We send Gelnovatch and his rifle out into the woods and GOOD LORD GEORGE WHAT DID YOU DO

oregon trail hunting

1962 pounds of meat...but he can only carry 100 back to the wagon. Someone hasn't been keeping up with his crossfit, clearly. A little less murder and a little more deadlifts, Gelnovatch.

We reach the Big Blue River (go ODU!) and it's much smaller than the first one. 232 feet across, only 2.7 feet deep. We're fording this mother lover.


Supplies got wet? That's a vague reason to lose a day. We can't dry them out while we're on the road? I assume this means it's our iphone that got wet. Oh well, at least the squirrel meat survived.

A day later: Broken Wagon Axle. We're unable to repair it. 5 grown men and no one brought any duct tape. But hey, we brought spare parts. A few days later, we find an abandoned wagon and loot it for its 42 bullets. Only 121 pounds of food left, so let's put those bullets to work! Some bushes get in George's way and we end up with only 3 pounds of squirrel meat. Great. Not a big deal though, as we fill up at Fort Kearney a few days later. Being a banker has its benefits, as we only spend 1/3 of our remaining cash on an absurd amount of food. What could go wrong?

Next stop, Chimney Rock! On the way, we shoot another buffalo. We buffalo a lot of buffalo. The weather is warm our health is good. AND THEN GELNOVATCH GETS DYSENTERY. Ugh. Gross. Considering our pace is only "steady," we don't adjust.

The next day, a thief comes during the night and steals 68 bullets. That's an oddly specific amount, considering we have way more. I guess it's all he or she needed. By early May, the weather is still cool, our health is "fair" and we've made it to Chimney Rock. We do not look around, we've got places to be.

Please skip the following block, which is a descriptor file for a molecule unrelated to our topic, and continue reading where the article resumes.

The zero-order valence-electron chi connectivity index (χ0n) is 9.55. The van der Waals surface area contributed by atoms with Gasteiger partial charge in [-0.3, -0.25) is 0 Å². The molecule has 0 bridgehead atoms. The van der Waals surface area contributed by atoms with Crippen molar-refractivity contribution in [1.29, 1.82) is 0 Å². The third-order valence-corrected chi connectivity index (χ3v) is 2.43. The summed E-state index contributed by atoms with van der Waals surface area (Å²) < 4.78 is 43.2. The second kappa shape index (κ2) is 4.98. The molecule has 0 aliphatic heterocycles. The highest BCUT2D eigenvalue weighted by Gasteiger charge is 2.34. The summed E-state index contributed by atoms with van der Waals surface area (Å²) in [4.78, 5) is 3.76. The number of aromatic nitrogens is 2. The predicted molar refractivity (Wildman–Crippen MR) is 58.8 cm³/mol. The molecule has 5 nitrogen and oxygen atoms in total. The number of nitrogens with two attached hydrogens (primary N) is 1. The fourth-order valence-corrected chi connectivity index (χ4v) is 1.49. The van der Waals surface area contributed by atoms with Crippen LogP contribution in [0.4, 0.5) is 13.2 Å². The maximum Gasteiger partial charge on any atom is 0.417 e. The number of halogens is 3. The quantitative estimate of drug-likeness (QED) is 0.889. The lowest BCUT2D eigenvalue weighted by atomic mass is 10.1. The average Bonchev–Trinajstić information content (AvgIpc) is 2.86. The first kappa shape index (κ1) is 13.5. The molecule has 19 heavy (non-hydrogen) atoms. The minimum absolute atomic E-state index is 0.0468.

On the way to the next fort, we encounter "inadequate grass" frequently. We're unfamiliar with such problems back home in the land of Dave Matthews. We then stop to look at a gravestone:


Voland was a creepy dude, I gather. Our water is running low, but we make it to Fort Laramie. Our supplies are in great shape and the various diseases seem to be in check, so we move on. Immediately an oxen is injured. We're told it's a "moderate lower extremity" issue and that there's no timetable for his return. Dozens of "very little water" and "bad water" warnings pass. A wagon wheel breaks. We make it to Independence Rock. Considering the water issues, we rest for three days.

Immediately thereafter, we "lose trail" and lose 4 more days. We blame Apple Maps. Further grass and water issues persist, but we make it to the South Pass division in the trail. Do we head towards the Green River or Fort Bridger? Considering our bad luck with rivers and plenty of remaining cash, Tony Bennett suggests we take the safe route. Along the way, we find some fruit and kill a disturbing amount of wild animals.



We make it to Fort Bridger and notice our health status has been upgraded to "good." Nice to hear that the dysentery has cleared up. We fill up on food and leave the fort. It's early July and it's hot out.

GELNOVATCH HAS TYPHOID. For goodness sake, man - stop touching things!

July 10th, 1848. An oxen dies. We grieve.